Three arrests made in tractor GPS theft investigation

Officers investigating a spate of tractor GPS thefts across the North West have arrested three people.

Cheshire Constabulary’s rural crime team has been investigating the thefts since the end of last year, working with farmers and Merseyside Police’s wildlife crime team and Lancashire Police’s rural task force.

In the early hours of Thursday 13 May, officers searched two addresses in the Bootle area of Sefton, Merseyside.

See also: Farmers advised to check GPS is insured against theft

They arrested three people from Merseyside – men aged 24 and 23, and a 25-year-old woman – on suspicion of conspiracy to steal.

The officers also seized three vehicles as part of the investigation.

Superintendent Simon Meegan, the head of rural and wildlife crime at Cheshire Constabulary, said: “All makes and models of GPS control units are targeted by thieves, together with screens and domes.

“In Cheshire alone, we estimate that about half a million pounds worth of GPS equipment has been stolen since the back end of last year.

Protecting GPS systems from thieves

NFU Mutual has issued the following advice:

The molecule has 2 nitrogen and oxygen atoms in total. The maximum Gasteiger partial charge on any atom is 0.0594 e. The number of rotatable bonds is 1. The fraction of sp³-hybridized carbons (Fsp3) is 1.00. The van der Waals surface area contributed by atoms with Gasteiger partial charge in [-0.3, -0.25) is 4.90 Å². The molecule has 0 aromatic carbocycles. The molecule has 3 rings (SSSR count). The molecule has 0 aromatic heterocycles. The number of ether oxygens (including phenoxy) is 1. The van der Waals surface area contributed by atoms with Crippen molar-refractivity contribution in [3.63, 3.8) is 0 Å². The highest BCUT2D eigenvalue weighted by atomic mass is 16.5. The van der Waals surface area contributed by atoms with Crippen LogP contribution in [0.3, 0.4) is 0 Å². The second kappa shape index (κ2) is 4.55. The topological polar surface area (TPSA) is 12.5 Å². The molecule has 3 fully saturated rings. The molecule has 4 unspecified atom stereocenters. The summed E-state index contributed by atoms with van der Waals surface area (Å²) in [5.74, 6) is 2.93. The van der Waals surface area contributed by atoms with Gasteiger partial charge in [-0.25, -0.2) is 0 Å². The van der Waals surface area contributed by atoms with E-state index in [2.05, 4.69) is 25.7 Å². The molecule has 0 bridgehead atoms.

• Activate PIN security on GPS kit with your own unique number if available
  • If your system is not PIN enabled, mark your postcode to deter thieves and trace your property back to you
  • Keep tractors and combines with GPS fitted stored out of sight when possible
  • Remove GPS kit when possible from tractors and other machinery and store it securely when not in use
  • Record serial numbers and photograph your kit
  • Check serial numbers of second-hand kit offered for sale

“A range of enquiries in relation to the tractor GPS thefts are ongoing.

“While we undertake these enquiries, I urge anyone with such equipment to review your security measures and take steps to reduce your chances of becoming a victim of this type of crime.”

Security advice

Bob Henderson, who leads NFU Mutual’s agricultural engineering field team, said: “Thieves are taking advantage of increased spring activity on farms to identify targets and, with lockdown easing, criminals may feel able to travel without risk of being stopped.

“These criminals are well-organised and know what they are looking for, so it’s essential that farmers remove GPS kit, when possible, when it is not in use and store it securely.

“It’s also well worth beefing up security in farm yards, machinery sheds and on tractors to make it harder for thieves to operate.”

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